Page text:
Fetal ECG Readings Offer No Advantage Over Heart Rate Monitoring During Labour

August 13, 2015

BETHESDA, Md -- August 13, 2015 -- A new technology that tracks the electrical activity of the fetal heart offers no advantages over conventional technology in preventing birth complications, according to a study published in the current issue of the New England Journal of Medicine.

The technology, referred to as fetal ST segment analysis, provides electrocardiogram (ECG) readings of a fetus's heart during the birth process. Traditionally, physicians have monitored only the fetal heart rate during labour.

The idea behind fetal ECG ST monitoring was that additional information about the heart would alert delivery room staff earlier than would heart rate monitoring alone, allowing them to intervene earlier to prevent potential complications.

For the study, more than 11,000 pregnant women were assigned to 1 of 2 groups when they went into labour after the 36th week of pregnancy. Physicians delivering women in the first, or open, group received readings from both the ECG ST monitors and fetal heart rate monitors. In the second, or masked, group, attending physicians saw only the fetal heart rate readings.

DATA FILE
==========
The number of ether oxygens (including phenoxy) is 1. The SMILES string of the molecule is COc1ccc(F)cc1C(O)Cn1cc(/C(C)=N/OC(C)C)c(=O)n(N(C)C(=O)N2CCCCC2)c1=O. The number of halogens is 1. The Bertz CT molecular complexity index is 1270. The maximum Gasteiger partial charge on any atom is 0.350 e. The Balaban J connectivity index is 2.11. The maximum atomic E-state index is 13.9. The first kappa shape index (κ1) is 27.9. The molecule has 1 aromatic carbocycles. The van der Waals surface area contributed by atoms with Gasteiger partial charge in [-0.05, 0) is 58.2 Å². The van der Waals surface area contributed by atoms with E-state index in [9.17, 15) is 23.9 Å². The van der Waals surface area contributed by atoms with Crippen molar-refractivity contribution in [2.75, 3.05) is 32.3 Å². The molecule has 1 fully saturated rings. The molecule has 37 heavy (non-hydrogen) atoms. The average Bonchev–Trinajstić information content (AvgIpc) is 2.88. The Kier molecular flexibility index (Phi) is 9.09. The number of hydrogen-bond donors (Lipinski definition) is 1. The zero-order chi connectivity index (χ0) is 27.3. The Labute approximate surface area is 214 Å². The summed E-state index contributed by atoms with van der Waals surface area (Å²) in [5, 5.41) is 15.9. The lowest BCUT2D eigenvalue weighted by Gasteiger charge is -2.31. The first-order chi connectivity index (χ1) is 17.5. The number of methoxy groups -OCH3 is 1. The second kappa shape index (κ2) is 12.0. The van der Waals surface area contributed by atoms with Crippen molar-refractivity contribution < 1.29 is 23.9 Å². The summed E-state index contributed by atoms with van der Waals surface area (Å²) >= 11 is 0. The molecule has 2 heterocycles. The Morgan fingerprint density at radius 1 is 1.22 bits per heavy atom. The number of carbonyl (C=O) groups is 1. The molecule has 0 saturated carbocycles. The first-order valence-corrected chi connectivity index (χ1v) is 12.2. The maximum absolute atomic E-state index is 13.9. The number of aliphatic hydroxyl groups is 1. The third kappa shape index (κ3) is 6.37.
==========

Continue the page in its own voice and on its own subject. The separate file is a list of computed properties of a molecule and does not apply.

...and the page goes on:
For each of the groups, the researchers recorded the occurrences of birth complications such as fetal and newborn death, seizures, the need for a ventilator after birth, high levels of acid in the blood, or an Apgar score of 3 or less. The occurrence of one or more of these complications was included in the primary outcome.

The researchers also tracked outcomes among the mothers, such as caesarean delivery, the use of forceps or vacuum to assist with vaginal delivery, infection of the membranes enclosing the amniotic fluid, and the need for a blood transfusion.

Adverse events occurred for 52 patients in the open arm and 40 in the masked arm -- a difference that was not statistically significant. Infants in the open group were slightly more likely to have an Apgar score of 3 or less (0.31%) than were those in the masked group (0.11%). Among the mothers, the researchers saw no differences in the frequency of any adverse events.

“Even though a new treatment or technology may appear promising, it really isn't possible to know whether it provides any benefits unless it's tested in a research study,” said Uma Reddy, MD, Eunice Kennedy Shriver National Institute of Child Health and Human Development, part of the National Institutes of Health (NIH), Bethesda, Maryland. “Our study didn't find any benefit for ECG ST monitoring in term births.”

SOURCE: National Institutes of Health

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